Lexus adds to marketing mix with airport deal


Dave Halliday

EDMONTON, ALTA. – Preferred airport parking isn’t the first thing that comes to mind as a way of building strong customer relationships.

But Matt Miller, general manager of Lexus of Edmonton, says customers love the idea.

“The feedback has been outstanding.”

Lexus Canada negotiated a deal with Edmonton International Airport to designate 30 parking garage stalls as preferred parking marked with the luxury brand’s logo. The stalls are close to the terminal building.

Airport spokesperson Heather Hamilton said Lexus pays for the $2-per-day upgrade to preferred parking. Customers still pay the regular $25 a day to park in the airport parking garage.

While some comments on social media described the Lexus deal as smart marketing; opponents labelled the move elitist.

Lexus made the deal through a contract with Pattison Outdoor Parking. The deal runs until March 2017.

No financial terms of the deal were released.

The deal includes a giant wrap of the airport tower and a Lexus vehicle on display inside the terminal. Revenue from the deal is being used to install digital signs.

Miller said the deal has provided lots of exposure for the Lexus brand. The airport has thousands of parking stalls, including 2,200 in the parkade.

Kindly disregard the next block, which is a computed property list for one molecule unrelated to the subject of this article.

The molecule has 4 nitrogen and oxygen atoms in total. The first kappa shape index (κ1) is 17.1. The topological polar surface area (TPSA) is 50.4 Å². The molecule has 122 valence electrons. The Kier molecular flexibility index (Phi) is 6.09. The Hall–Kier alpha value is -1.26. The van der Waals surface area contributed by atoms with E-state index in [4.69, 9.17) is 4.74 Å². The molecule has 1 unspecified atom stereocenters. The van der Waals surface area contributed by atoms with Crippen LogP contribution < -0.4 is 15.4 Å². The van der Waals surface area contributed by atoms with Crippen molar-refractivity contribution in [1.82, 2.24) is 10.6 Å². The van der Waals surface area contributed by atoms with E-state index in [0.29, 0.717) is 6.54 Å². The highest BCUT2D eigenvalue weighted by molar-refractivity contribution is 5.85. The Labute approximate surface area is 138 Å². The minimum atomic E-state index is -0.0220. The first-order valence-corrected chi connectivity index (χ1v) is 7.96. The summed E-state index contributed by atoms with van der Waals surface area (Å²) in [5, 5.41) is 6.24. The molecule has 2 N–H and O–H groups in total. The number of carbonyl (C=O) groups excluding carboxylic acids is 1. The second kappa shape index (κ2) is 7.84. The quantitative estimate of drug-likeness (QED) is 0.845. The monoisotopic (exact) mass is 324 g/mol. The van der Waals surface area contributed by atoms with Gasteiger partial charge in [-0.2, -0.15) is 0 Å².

Of course, Lexus isn’t the only luxury brand to look at differentiating the marketing mix by involving the airport. Volvo of Edmonton has taken a different approach with air travelers, offering valet parking to its customers.

While Volvo owners jet away on a trip, the dealership can clean and detail their vehicles and provide other services such as installing winter tires.

Dealer principal Mike Norris said the service is open to non-Volvo owners, so it has introduced them to the dealership’s level of service. It has helped attract new customers who have switched brands and purchased a Volvo.

In addition, it has become a profitable enterprise for the store, which is the top-selling Volvo dealer in Canada, Norris said.

For the airport, parking revenue is an important part of the budget. The Lexus deal helps offset costs.

Hamilton said airport revenue in 2015 was just over $200 million and $58 million of that total came from parking. Every dollar collected from parking is a dollar that isn’t charged to a passenger or airline.

She also noted the airport isn’t seeking to cater just to luxury makes. She pointed out that other automakers, including economy brands, could work out a similar deal.

“It’s open to any company that wants to do it,” she said.